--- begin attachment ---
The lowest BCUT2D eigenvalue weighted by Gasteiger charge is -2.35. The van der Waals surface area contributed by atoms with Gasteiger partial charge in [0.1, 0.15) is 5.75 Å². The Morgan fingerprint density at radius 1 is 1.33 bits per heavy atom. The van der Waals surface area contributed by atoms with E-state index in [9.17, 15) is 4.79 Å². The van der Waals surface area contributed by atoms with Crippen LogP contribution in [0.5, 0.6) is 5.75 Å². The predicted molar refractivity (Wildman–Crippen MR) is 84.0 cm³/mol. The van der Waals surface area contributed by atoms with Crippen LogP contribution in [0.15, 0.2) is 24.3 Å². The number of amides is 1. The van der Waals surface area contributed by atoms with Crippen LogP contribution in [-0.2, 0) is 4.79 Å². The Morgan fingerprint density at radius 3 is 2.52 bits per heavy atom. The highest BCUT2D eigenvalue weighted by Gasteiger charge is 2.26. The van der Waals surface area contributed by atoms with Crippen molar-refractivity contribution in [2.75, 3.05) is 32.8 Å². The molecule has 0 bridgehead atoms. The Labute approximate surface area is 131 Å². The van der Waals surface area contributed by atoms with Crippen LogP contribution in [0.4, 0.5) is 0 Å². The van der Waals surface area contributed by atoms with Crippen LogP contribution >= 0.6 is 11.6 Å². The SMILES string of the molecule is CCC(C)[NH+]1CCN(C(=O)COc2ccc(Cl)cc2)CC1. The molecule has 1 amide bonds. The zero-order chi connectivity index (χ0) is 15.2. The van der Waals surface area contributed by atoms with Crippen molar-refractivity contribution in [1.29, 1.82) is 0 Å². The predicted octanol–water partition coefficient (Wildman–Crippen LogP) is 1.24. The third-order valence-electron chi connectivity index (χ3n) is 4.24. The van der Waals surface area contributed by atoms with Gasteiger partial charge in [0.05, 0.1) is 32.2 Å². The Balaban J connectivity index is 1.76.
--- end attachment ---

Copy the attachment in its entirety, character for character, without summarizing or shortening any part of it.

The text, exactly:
The lowest BCUT2D eigenvalue weighted by Gasteiger charge is -2.35. The van der Waals surface area contributed by atoms with Gasteiger partial charge in [0.1, 0.15) is 5.75 Å². The Morgan fingerprint density at radius 1 is 1.33 bits per heavy atom. The van der Waals surface area contributed by atoms with E-state index in [9.17, 15) is 4.79 Å². The van der Waals surface area contributed by atoms with Crippen LogP contribution in [0.5, 0.6) is 5.75 Å². The predicted molar refractivity (Wildman–Crippen MR) is 84.0 cm³/mol. The van der Waals surface area contributed by atoms with Crippen LogP contribution in [0.15, 0.2) is 24.3 Å². The number of amides is 1. The van der Waals surface area contributed by atoms with Crippen LogP contribution in [-0.2, 0) is 4.79 Å². The Morgan fingerprint density at radius 3 is 2.52 bits per heavy atom. The highest BCUT2D eigenvalue weighted by Gasteiger charge is 2.26. The van der Waals surface area contributed by atoms with Crippen molar-refractivity contribution in [2.75, 3.05) is 32.8 Å². The molecule has 0 bridgehead atoms. The Labute approximate surface area is 131 Å². The van der Waals surface area contributed by atoms with Crippen LogP contribution in [0.4, 0.5) is 0 Å². The van der Waals surface area contributed by atoms with Crippen LogP contribution >= 0.6 is 11.6 Å². The SMILES string of the molecule is CCC(C)[NH+]1CCN(C(=O)COc2ccc(Cl)cc2)CC1. The molecule has 1 amide bonds. The zero-order chi connectivity index (χ0) is 15.2. The van der Waals surface area contributed by atoms with Crippen molar-refractivity contribution in [1.29, 1.82) is 0 Å². The predicted octanol–water partition coefficient (Wildman–Crippen LogP) is 1.24. The third-order valence-electron chi connectivity index (χ3n) is 4.24. The van der Waals surface area contributed by atoms with Gasteiger partial charge in [0.05, 0.1) is 32.2 Å². The Balaban J connectivity index is 1.76.